Adapting or Blundering: U.S. Tastes Sometimes Tough Hurdle For Importers
NEW YORK (AP) _ Foreigners keep hearing Washington say America is the most open-minded market in the world. For the other side of the story, ask the importers of the Japanese ″Fair Lady″ sedan, ″Red Kremlin″ Soviet perfume and ″Pschitt,″ the French soft drink.
Overseas companies wooing U.S. consumers with items ranging from cars to clothes to food have discovered their brand names sometimes are considered mushy, goofy or vulgar. Some must be altered or scrapped because they won’t sell, victims of cultural gaffes and increasing undertones of protectionism.
″Some companies have all kinds of problems adapting,″ said Gene Milosh, president of the American Association of Exporters and Importers, a 1,200- member group of mostly importers.
Marketing goofs work both ways: American sales pitches abroad also have blundered. Perhaps the most notorious was the attempt to sell the Chevrolet Nova in Latin America, where ″no va″ means ″it doesn’t go.″
But the flood of imports into this country in recent years has focused more attention on how foreigners repackage, rename and alter goods to exploit American tastes.
Japan’s Nissan, for example, renamed its Bluebird sedan the Stanza and the Fair Lady sports car as the 300ZX.
″Fair Lady doesn’t evoke performance-oriented images. You could even say it’s wimpy,″ said Don Spetner, spokesman for Nissan Motor Corp. USA in Los Angeles. Bluebird ″has a very feminine, almost weak connotation.″
The first ″Z cars″ arrived in U.S. ports in the 1970s with the Fair Lady label on them, Spetner said, and the company’s American marketers quickly decided consumers wouldn’t buy the car unless the name were changed.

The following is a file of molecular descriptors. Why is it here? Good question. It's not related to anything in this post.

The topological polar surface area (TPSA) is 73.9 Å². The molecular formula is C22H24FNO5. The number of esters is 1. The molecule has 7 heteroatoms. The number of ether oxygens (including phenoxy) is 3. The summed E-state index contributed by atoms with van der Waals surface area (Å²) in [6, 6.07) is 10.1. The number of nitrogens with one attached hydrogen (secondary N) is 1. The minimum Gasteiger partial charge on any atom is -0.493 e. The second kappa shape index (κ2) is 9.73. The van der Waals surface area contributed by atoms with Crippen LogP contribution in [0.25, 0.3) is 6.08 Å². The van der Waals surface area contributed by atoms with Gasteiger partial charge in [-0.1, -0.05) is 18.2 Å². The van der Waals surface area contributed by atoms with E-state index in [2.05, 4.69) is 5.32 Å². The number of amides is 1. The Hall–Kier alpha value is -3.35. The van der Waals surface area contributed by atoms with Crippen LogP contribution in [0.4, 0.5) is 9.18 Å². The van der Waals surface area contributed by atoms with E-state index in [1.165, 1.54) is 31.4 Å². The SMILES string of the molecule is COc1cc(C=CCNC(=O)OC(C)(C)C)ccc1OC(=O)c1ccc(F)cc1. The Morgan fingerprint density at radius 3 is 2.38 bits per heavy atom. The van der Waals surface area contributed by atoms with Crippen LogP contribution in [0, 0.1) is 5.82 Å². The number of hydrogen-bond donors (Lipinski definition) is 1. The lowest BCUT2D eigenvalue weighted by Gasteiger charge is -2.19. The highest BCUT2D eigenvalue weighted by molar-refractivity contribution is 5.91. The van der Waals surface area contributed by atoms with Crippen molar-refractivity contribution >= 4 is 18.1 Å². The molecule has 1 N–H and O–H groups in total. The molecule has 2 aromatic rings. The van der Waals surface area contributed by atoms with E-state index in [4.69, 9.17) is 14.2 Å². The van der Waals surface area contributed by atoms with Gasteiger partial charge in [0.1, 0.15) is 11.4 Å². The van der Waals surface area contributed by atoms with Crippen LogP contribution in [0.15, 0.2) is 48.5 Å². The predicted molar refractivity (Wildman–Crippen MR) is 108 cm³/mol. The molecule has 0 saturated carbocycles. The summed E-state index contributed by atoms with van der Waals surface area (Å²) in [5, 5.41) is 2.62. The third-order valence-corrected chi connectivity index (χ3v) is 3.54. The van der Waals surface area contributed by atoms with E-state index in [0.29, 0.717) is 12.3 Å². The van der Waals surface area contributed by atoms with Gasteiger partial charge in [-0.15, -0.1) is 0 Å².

″They ran around peeling off the labels and replacing them with ’240Z,′ the name of the car’s prototype,″ he said.
In another instance, a Japanese soft drink failed to appeal to American taste buds even though the name was changed.
The drink, Pocarisweat, is a citrus-based beverage popular among Japanese athletes and was test-marketed in California as Pocari during the 1984 Olympics in Los Angeles.
Keva Moore, spokeswoman for importer Ohtsuka Pharmaceutical Co. Ltd. in Rockville, Md., said the drink still didn’t catch on because it was too salty.
A Soviet perfume called Red Kremlin was unsuccessful in America during the 1970s, even though it was popular at home, said Milosh. The name suggested an image of Soviet bureaucrats, he said.
Americans also would not be crazy about the French soft drink Pschitt, the Japanese coffee creamer Creap or the Finnish product to unfreeze car locks called Super Piss, said John Murphy, chairman of Interbrand-Novamark Group, a product consulting firm in London.
Mitsubishi Heavy Industries avoided likely embarrassment when its New York office advised against naming a shape-memory plastic as Diary, said Eiji Ushioda, the company’s manager of U.S. marketing.
Company officials in Tokyo wanted to use an English word that in some way referred to the company’s three-diamond logo and described the malleable plastic’s chief attribute, but diary ″sounds like diarrhea,″ Ushioda said.
The company decided to stay with the technical description, Shape-memory Plastic Polymer.